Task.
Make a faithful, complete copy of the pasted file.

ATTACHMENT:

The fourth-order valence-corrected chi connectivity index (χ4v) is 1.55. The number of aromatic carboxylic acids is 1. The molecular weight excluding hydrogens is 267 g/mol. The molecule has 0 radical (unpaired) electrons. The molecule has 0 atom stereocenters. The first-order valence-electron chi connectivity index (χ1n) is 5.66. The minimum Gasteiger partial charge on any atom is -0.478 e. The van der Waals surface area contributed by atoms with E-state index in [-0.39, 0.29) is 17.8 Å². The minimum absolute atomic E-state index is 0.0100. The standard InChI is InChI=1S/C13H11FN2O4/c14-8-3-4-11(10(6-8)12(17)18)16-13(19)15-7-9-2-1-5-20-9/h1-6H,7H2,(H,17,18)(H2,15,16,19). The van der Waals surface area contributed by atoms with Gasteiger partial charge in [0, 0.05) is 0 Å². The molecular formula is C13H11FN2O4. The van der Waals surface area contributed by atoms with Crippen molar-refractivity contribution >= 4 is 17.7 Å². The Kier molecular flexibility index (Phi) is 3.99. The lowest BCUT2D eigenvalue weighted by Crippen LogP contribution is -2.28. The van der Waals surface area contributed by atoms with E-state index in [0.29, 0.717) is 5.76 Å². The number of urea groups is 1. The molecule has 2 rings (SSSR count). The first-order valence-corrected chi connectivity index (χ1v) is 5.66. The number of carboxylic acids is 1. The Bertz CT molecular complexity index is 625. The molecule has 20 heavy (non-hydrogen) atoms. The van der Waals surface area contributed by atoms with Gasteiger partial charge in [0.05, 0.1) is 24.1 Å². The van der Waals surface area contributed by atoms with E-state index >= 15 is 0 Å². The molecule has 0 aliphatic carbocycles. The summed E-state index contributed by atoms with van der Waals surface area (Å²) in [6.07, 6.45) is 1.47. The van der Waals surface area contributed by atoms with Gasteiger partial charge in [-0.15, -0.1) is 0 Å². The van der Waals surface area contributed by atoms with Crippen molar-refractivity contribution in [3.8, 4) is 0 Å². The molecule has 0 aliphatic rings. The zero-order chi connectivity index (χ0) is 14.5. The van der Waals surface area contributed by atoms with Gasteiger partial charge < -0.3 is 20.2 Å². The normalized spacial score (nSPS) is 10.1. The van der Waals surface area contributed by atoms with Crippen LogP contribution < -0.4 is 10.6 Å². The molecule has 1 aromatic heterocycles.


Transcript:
The fourth-order valence-corrected chi connectivity index (χ4v) is 1.55. The number of aromatic carboxylic acids is 1. The molecular weight excluding hydrogens is 267 g/mol. The molecule has 0 radical (unpaired) electrons. The molecule has 0 atom stereocenters. The first-order valence-electron chi connectivity index (χ1n) is 5.66. The minimum Gasteiger partial charge on any atom is -0.478 e. The van der Waals surface area contributed by atoms with E-state index in [-0.39, 0.29) is 17.8 Å². The minimum absolute atomic E-state index is 0.0100. The standard InChI is InChI=1S/C13H11FN2O4/c14-8-3-4-11(10(6-8)12(17)18)16-13(19)15-7-9-2-1-5-20-9/h1-6H,7H2,(H,17,18)(H2,15,16,19). The van der Waals surface area contributed by atoms with Gasteiger partial charge in [0, 0.05) is 0 Å². The molecular formula is C13H11FN2O4. The van der Waals surface area contributed by atoms with Crippen molar-refractivity contribution >= 4 is 17.7 Å². The Kier molecular flexibility index (Phi) is 3.99. The lowest BCUT2D eigenvalue weighted by Crippen LogP contribution is -2.28. The van der Waals surface area contributed by atoms with E-state index in [0.29, 0.717) is 5.76 Å². The number of urea groups is 1. The molecule has 2 rings (SSSR count). The first-order valence-corrected chi connectivity index (χ1v) is 5.66. The number of carboxylic acids is 1. The Bertz CT molecular complexity index is 625. The molecule has 20 heavy (non-hydrogen) atoms. The van der Waals surface area contributed by atoms with Gasteiger partial charge in [0.05, 0.1) is 24.1 Å². The van der Waals surface area contributed by atoms with E-state index >= 15 is 0 Å². The molecule has 0 aliphatic carbocycles. The summed E-state index contributed by atoms with van der Waals surface area (Å²) in [6.07, 6.45) is 1.47. The van der Waals surface area contributed by atoms with Gasteiger partial charge in [-0.15, -0.1) is 0 Å². The van der Waals surface area contributed by atoms with Crippen molar-refractivity contribution in [3.8, 4) is 0 Å². The molecule has 0 aliphatic rings. The zero-order chi connectivity index (χ0) is 14.5. The van der Waals surface area contributed by atoms with Gasteiger partial charge < -0.3 is 20.2 Å². The normalized spacial score (nSPS) is 10.1. The van der Waals surface area contributed by atoms with Crippen LogP contribution < -0.4 is 10.6 Å². The molecule has 1 aromatic heterocycles.